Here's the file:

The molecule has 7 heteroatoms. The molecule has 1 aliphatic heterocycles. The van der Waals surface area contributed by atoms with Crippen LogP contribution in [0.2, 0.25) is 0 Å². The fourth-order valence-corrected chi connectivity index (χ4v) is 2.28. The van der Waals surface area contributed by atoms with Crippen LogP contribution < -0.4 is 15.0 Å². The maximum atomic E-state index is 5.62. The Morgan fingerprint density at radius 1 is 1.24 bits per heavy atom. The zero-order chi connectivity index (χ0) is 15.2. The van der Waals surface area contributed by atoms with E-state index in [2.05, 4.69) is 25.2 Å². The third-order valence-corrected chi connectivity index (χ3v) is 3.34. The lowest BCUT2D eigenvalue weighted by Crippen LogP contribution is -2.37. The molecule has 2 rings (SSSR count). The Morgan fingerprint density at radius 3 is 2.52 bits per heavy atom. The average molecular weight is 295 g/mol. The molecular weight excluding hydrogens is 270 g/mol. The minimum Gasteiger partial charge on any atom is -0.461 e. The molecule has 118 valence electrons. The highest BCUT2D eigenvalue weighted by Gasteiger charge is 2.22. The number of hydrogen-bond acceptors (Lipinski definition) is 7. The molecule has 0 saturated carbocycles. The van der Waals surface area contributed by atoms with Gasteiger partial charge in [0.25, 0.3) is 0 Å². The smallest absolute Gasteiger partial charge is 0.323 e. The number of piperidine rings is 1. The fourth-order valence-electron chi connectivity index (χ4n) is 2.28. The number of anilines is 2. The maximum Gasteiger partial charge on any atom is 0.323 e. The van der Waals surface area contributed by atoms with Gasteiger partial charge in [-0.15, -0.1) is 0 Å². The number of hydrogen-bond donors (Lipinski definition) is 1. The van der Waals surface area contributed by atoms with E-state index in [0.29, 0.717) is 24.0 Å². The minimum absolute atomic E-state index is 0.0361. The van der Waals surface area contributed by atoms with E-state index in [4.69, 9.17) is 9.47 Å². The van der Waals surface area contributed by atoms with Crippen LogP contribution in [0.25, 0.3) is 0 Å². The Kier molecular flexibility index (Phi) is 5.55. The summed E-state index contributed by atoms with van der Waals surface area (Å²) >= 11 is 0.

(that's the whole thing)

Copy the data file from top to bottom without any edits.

The molecule has 7 heteroatoms. The molecule has 1 aliphatic heterocycles. The van der Waals surface area contributed by atoms with Crippen LogP contribution in [0.2, 0.25) is 0 Å². The fourth-order valence-corrected chi connectivity index (χ4v) is 2.28. The van der Waals surface area contributed by atoms with Crippen LogP contribution < -0.4 is 15.0 Å². The maximum atomic E-state index is 5.62. The Morgan fingerprint density at radius 1 is 1.24 bits per heavy atom. The zero-order chi connectivity index (χ0) is 15.2. The van der Waals surface area contributed by atoms with E-state index in [2.05, 4.69) is 25.2 Å². The third-order valence-corrected chi connectivity index (χ3v) is 3.34. The lowest BCUT2D eigenvalue weighted by Crippen LogP contribution is -2.37. The molecule has 2 rings (SSSR count). The Morgan fingerprint density at radius 3 is 2.52 bits per heavy atom. The average molecular weight is 295 g/mol. The molecular weight excluding hydrogens is 270 g/mol. The minimum Gasteiger partial charge on any atom is -0.461 e. The molecule has 118 valence electrons. The highest BCUT2D eigenvalue weighted by Gasteiger charge is 2.22. The number of hydrogen-bond acceptors (Lipinski definition) is 7. The molecule has 0 saturated carbocycles. The van der Waals surface area contributed by atoms with Gasteiger partial charge in [0.25, 0.3) is 0 Å². The smallest absolute Gasteiger partial charge is 0.323 e. The number of piperidine rings is 1. The fourth-order valence-electron chi connectivity index (χ4n) is 2.28. The number of anilines is 2. The maximum Gasteiger partial charge on any atom is 0.323 e. The van der Waals surface area contributed by atoms with Gasteiger partial charge in [-0.15, -0.1) is 0 Å². The number of hydrogen-bond donors (Lipinski definition) is 1. The van der Waals surface area contributed by atoms with E-state index in [0.29, 0.717) is 24.0 Å². The minimum absolute atomic E-state index is 0.0361. The van der Waals surface area contributed by atoms with E-state index in [4.69, 9.17) is 9.47 Å². The van der Waals surface area contributed by atoms with Crippen LogP contribution in [0.25, 0.3) is 0 Å². The Kier molecular flexibility index (Phi) is 5.55. The summed E-state index contributed by atoms with van der Waals surface area (Å²) >= 11 is 0.